This Winter Aurora Journey is dedicated to those who want to have the best chances to see and photograph the northern lights. You should arrive in Fairbanks, Alaska, by the afternoon of March 18. Plan to take a courtesy shuttle to the lodging we have secured for you in Fairbanks. We will meet for dinner at 7:00 p.m., followed by a presentation about the science of the aurora borealis and an overview of how to photograph the aurora. Conditions permitting, we will head out for our first session on aurora borealis photography. The moon will be down all night.
We will want to get an early start on the day to enjoy some good light on our drive up the Dalton Highway to Wiseman, which is approximately six hours to the north of Fairbanks. Meet me in the hotel lobby at 7:00 a.m. so we can have breakfast, load up, and head north. We will make stops along the way to capture some classic scenery and get a start on discussing our gear and technique. Lunch will be taken at the Yukon River Camp. Sunrise is at 7:54 a.m.
We will check into the Boreal Lodging in the afternoon and settle in to our rooms. We will then have an early dinner so we can head out to capture a couple of hours of evening light before sunset at 8:13 p.m. If the skies are clear, we will set up for a “Twilight Snack” and wait for darkness and the aurora. The moon will be down all night.
Day Three and Four
Each day, we will transit to various locations in the Dalton Highway corridor north and south of Wiseman, depending on the weather. Sunrise is around 8:00 a.m. and sunset is around 8:20 p.m. Between night and morning twilight, we will have about 8 hours of nighttime shooting to work on aurora and other night sky techniques. Most instruction will be in the field. We will be experiencing a waning crescent moon during the trip, but it will be down all night each night.
During daytime breaks, we will conduct an early photo review session to go over composition, exposure and focus. This review should be conducted on our first full day in Wiseman to catch anything that needs to be improved. We will have an additional classroom session later to highlight photo processing essentials in Lightroom.
We will also be talking a guided, narrated historical walk of Wiseman with longtime local resident Jack Reakoff. Jack will show us around and describe the history of the town, tell stories about cabins and past residents, and then take us back to his home to talk about what it is like to live a subsistence lifestyle off the grid in the Alaskan Arctic.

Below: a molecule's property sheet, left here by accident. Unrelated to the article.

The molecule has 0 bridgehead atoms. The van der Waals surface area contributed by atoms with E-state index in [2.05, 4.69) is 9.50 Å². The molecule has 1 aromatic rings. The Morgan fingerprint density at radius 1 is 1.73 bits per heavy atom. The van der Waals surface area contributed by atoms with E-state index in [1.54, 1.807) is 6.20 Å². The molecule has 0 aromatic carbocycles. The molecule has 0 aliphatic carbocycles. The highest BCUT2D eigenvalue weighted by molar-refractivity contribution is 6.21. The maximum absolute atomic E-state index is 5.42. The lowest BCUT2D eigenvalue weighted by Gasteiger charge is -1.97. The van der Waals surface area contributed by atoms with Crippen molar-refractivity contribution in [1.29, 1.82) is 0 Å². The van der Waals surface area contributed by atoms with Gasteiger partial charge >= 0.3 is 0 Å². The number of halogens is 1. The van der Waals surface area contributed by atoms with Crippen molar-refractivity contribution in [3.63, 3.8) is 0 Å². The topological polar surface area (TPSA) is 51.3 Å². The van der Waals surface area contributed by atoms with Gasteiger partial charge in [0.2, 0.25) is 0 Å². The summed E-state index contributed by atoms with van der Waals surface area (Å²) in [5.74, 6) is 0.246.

Most of our field photography will occur between evening light and after sunrise. Depending on conditions, success, and the interest of the group, we may be out in the field all night for some nights, and other nights get some sleep. On some evenings, we may even take dinner out in the field to save the time necessary to return to the lodge for meals. However, plan to get most of your sleep during the day between breakfast and dinner. This sort of schedule is necessary to take advantage of the mountain landscapes and the aurora. And staying out all night is the very sort of schedule that aurora chasers have to endure!
We will depart the Boreal Lodge in Wiseman no later than 10:00 a.m. for our return drive to Fairbanks. We will take lunch again at the Yukon River Camp. We should arrive back in Fairbanks by approximately 5:00 p.m. We will take a brief break, then meet for dinner at 7:00 p.m. After dinner, we head to the Last Frontier Mushing Co-Op for a nighttime dog mushing tour with aurora borealis viewing and photography. Plan to work on nighttime techniques for the aurora and dog teams.
We meet for breakfast at 8:00 a.m. for our final gathering, sharing stories and revisiting what we have learned and experienced. After breakfast, we head our own way back home. With this Winter Aurora Journey completed, you will be full of memories of the beauty of the Alaskan arctic in the winter.
Whenever possible we endeavor to follow our itineraries as written. However, trips will occasionally deviate from the written itinerary due to weather conditions, group preference, specific safety considerations, or unforeseeable circumstances (collectively what some have called “The Alaska Factor.”) Therefore, we suggest that you approach any Alaska trip with an open mind and an adventurous spirit.